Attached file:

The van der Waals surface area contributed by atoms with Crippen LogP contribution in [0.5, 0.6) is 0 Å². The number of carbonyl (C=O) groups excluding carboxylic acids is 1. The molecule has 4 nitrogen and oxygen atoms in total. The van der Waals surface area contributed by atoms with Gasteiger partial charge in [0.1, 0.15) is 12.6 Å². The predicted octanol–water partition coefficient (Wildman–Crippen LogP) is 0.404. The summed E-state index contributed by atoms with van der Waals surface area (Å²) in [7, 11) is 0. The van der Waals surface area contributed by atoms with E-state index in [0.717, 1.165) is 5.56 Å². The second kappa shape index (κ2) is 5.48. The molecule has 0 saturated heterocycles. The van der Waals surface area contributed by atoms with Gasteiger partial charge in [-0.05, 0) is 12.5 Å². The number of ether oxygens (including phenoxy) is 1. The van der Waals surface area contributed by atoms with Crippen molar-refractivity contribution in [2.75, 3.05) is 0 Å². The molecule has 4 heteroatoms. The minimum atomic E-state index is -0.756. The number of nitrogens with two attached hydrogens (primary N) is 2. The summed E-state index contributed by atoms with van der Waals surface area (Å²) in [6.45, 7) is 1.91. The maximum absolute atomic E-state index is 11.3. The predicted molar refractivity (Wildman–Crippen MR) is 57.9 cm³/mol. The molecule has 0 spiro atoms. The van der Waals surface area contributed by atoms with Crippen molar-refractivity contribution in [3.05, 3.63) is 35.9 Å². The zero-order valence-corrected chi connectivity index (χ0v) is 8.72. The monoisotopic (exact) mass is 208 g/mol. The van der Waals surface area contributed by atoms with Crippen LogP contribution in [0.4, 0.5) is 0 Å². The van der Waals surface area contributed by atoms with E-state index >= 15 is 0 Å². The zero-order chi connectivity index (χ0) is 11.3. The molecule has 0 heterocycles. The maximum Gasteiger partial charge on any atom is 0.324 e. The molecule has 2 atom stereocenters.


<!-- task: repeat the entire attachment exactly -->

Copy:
The van der Waals surface area contributed by atoms with Crippen LogP contribution in [0.5, 0.6) is 0 Å². The number of carbonyl (C=O) groups excluding carboxylic acids is 1. The molecule has 4 nitrogen and oxygen atoms in total. The van der Waals surface area contributed by atoms with Gasteiger partial charge in [0.1, 0.15) is 12.6 Å². The predicted octanol–water partition coefficient (Wildman–Crippen LogP) is 0.404. The summed E-state index contributed by atoms with van der Waals surface area (Å²) in [7, 11) is 0. The van der Waals surface area contributed by atoms with E-state index in [0.717, 1.165) is 5.56 Å². The second kappa shape index (κ2) is 5.48. The molecule has 0 saturated heterocycles. The van der Waals surface area contributed by atoms with Gasteiger partial charge in [-0.05, 0) is 12.5 Å². The number of ether oxygens (including phenoxy) is 1. The van der Waals surface area contributed by atoms with Crippen molar-refractivity contribution in [2.75, 3.05) is 0 Å². The molecule has 4 heteroatoms. The minimum atomic E-state index is -0.756. The number of nitrogens with two attached hydrogens (primary N) is 2. The summed E-state index contributed by atoms with van der Waals surface area (Å²) in [6.45, 7) is 1.91. The maximum absolute atomic E-state index is 11.3. The predicted molar refractivity (Wildman–Crippen MR) is 57.9 cm³/mol. The molecule has 0 spiro atoms. The van der Waals surface area contributed by atoms with Crippen molar-refractivity contribution in [3.05, 3.63) is 35.9 Å². The zero-order valence-corrected chi connectivity index (χ0v) is 8.72. The monoisotopic (exact) mass is 208 g/mol. The van der Waals surface area contributed by atoms with Crippen LogP contribution in [0.4, 0.5) is 0 Å². The van der Waals surface area contributed by atoms with E-state index >= 15 is 0 Å². The zero-order chi connectivity index (χ0) is 11.3. The molecule has 0 heterocycles. The maximum Gasteiger partial charge on any atom is 0.324 e. The molecule has 2 atom stereocenters.